2. Add cream or whole milk and let thicken a little
  3. Stir in sour cream and herbs if using

Sinappi

Sinappi

A Finish mustard, originally found in “The Finnish Cookbook” by Beatrice A. Ojakangas. It will be runny, and strong!

  • 4T mustard powder
  • 2t sugar
  • 1/2t salt
  • 4T boiling water and 1T vinegar
  1. Mix dry ingredients and wet separate.
  2. Add wet to dry and incorporate gently until dissolved

Lihapyöryköitä

Lihapyöryköitä

Finnish meatballs, the main difference between American meatballs is added nutmeg and the gravy made from the meat. The original recipe found in “The Finnish Cookbook” by Beatrice A. Ojakangas, and I confirmed it with a website in Finnish

  • Ground beef – 1lb
  • 2/3 cup breadcrumbs soaked in 1/2 cup cream
  • 1 onion, minced
  • 1 egg, beaten
  • 1/4 tsp allspice, and salt to taste
  • Roux – 2T flour
  • 2 cups milk
  1. Mix beef, breadcrumbs, onion, egg, allspice and salt
  2. Shape into smallish meatballs and brown in butter in pot, then remove
  3. Add 1 more T of butter if necessary for the roux, then add flour. Cook for 1 minute
  4. Add milk and turn into gravy by thickening slightly (it will thicken more with cooking
  5. Return meatballs into pot and simmer for 15 minutes with lid on until sauce is your preference and meat is finished cooking

Stuvad Potatis

Stuvad Potatis

A Swedish dish – potatoes and a cream sauce with dill. Originally found in “Swedish Touches” by David Wright and Martha Wiberg Thompson, and recipe confirmed by a website in Swedish; I adjusted the flour and butter to equal parts.

  • Potatoes – new or Yukon Gold
  • 1/4 cup flour
  • 1/4 cup butter
  • 1 1/2 cup cream
  • Dill, fresh or dried
  1. Boil new potatoes or Yukon Golds cut in half, set aside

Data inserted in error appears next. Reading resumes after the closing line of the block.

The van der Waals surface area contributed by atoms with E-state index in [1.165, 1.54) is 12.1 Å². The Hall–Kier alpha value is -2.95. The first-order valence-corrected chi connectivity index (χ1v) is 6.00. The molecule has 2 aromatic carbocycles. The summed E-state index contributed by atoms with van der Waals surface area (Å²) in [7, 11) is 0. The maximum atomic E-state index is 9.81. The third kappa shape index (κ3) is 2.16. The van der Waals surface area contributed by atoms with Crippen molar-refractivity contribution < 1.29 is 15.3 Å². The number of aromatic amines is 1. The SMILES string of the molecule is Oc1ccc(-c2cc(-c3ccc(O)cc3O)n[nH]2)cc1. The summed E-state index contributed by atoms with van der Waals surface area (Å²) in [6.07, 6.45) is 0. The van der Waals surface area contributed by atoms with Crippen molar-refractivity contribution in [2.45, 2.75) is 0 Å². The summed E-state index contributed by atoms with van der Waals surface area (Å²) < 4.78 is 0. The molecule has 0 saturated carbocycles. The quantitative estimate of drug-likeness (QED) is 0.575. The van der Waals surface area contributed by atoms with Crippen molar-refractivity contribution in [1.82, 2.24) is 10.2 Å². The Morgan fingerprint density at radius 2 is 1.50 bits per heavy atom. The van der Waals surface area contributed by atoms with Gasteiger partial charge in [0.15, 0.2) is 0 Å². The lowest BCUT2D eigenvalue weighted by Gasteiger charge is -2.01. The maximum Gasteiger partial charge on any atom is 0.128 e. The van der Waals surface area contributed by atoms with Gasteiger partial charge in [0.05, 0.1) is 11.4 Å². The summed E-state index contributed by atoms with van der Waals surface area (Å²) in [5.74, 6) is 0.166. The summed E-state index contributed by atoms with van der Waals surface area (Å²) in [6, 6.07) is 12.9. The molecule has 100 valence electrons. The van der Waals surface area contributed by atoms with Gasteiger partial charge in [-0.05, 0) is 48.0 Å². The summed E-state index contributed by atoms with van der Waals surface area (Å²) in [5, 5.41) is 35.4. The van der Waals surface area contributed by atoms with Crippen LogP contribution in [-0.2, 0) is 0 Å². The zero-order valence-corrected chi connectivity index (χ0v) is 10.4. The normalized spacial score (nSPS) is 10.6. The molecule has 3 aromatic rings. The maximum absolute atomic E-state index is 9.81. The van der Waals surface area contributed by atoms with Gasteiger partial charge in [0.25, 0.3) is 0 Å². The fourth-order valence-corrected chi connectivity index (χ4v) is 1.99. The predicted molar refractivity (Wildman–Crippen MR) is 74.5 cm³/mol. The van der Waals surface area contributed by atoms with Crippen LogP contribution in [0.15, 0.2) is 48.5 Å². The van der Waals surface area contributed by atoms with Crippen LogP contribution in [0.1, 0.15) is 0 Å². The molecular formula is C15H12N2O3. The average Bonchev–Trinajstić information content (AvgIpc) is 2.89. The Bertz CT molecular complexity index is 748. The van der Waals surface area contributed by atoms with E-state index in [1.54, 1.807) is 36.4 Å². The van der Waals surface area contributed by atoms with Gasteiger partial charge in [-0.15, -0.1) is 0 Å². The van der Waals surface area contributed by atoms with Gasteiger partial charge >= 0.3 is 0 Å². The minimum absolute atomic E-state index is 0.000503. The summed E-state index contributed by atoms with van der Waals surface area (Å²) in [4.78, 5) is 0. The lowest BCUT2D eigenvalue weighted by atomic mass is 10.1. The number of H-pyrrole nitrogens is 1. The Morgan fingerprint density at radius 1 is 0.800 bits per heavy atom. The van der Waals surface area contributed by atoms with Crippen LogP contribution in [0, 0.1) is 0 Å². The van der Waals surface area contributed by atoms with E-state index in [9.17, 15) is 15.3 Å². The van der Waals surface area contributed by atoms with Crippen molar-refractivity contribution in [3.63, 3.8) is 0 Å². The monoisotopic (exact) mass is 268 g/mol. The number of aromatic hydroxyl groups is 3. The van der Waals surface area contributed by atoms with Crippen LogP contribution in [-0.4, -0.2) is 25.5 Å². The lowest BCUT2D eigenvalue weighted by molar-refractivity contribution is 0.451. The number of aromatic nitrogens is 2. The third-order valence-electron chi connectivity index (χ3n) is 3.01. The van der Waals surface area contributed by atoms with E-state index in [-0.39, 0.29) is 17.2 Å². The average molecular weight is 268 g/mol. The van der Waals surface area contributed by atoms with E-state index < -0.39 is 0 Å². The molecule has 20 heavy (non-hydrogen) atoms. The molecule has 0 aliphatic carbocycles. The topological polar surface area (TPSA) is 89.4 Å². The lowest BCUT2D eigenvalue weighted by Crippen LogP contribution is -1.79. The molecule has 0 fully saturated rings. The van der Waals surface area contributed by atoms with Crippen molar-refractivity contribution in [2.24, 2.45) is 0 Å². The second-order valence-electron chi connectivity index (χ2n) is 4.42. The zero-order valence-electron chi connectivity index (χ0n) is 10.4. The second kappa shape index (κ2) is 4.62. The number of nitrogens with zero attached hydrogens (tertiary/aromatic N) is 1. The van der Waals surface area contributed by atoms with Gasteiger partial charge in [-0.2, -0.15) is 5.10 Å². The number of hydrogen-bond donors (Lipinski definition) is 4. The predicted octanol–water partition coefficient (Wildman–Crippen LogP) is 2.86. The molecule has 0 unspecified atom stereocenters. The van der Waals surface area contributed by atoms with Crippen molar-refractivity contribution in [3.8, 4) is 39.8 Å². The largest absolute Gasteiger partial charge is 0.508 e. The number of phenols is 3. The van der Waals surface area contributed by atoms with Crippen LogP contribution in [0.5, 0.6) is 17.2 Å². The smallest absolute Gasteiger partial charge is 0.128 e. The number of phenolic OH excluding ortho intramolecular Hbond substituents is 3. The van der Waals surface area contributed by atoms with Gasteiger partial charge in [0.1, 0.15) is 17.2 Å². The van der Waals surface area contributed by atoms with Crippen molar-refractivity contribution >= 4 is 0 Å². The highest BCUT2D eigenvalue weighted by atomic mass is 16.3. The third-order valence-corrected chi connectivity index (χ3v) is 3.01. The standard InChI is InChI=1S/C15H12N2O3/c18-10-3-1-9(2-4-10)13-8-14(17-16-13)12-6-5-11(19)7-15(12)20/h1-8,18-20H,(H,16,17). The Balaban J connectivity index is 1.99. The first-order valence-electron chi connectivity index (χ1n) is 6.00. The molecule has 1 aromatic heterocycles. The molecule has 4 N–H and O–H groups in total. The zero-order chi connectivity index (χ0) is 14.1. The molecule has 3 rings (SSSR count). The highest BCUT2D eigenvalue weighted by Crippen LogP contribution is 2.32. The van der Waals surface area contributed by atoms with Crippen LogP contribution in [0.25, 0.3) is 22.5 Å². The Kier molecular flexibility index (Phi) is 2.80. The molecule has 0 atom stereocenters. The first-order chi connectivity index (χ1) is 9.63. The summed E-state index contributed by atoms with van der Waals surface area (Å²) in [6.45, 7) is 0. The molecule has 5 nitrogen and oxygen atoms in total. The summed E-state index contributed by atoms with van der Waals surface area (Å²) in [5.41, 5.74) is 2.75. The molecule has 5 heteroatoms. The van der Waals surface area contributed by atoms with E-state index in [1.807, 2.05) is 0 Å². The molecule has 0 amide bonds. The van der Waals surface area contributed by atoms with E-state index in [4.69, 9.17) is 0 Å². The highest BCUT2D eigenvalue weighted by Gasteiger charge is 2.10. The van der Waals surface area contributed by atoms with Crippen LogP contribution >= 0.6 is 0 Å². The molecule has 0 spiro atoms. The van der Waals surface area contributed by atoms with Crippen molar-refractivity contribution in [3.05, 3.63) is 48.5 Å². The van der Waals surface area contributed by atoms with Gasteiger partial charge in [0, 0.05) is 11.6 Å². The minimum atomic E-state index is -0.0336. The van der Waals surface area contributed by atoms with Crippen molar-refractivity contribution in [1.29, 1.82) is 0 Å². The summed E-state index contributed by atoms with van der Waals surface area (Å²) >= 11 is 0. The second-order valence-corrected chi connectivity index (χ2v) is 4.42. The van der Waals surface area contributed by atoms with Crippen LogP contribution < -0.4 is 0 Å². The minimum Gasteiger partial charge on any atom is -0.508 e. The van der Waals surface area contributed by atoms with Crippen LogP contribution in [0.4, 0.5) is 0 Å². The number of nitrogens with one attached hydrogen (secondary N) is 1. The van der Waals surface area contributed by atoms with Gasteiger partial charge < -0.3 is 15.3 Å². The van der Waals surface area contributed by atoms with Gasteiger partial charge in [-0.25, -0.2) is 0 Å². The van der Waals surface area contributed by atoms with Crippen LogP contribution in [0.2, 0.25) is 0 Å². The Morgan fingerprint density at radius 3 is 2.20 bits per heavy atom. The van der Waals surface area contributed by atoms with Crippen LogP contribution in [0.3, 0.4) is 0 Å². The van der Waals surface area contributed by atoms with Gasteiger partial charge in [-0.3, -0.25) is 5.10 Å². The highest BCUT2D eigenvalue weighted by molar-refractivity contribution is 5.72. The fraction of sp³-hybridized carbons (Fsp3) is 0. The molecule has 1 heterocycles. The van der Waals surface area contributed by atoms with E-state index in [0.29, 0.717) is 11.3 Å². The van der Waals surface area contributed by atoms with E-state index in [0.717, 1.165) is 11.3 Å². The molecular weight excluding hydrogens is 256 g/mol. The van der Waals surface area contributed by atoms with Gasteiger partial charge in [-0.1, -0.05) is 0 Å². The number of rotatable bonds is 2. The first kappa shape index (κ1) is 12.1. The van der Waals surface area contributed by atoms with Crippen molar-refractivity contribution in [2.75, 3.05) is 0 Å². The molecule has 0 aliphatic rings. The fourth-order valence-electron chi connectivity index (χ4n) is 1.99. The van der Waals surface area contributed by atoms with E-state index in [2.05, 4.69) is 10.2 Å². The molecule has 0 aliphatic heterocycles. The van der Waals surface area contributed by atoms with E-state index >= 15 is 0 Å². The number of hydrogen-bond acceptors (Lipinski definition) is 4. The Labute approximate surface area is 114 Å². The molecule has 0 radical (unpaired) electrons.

2. Make a roux with equal flour and butter, 1/4 cup each.
  3. Cook the roux for at least 1 minute to get out flour taste. Then add the cream and cook until thickened to a gravy consistency
  4. Add dill and incorporate, then pour over potatoes

Lescó

Lescó

Lescó is a Hungarian stew. The main ingredients are:

  • Bacon (smoked preferable)
  • Sausage (kielbasa or other high quality)
  • Tomatoes (beefsteak, heirloom, or similar)
  • Hot pepper (Hungarian wax pepper preferably, banana pepper if you cannot find wax pepper)
  • Onion, white, or yellow
  • S&P
  1. Render cubed bacon in a stew pot on medium heat. Add sliced sausage if using raw, or wait until you add tomatoes if smoked
  2. Chop onion then add to pot, let soften a little
  3. Slice peppers, then add, cook while you slice tomatoes
  4. Add tomatoes and smoked sausage if using
  5. Cook until tomatoes are stewed and season with S&P

If you have any memories about a variation in your Hungarian Lescó please let me know. I found ingredients to be the same from “Hungary Today”, and multiple websites in Hungarian.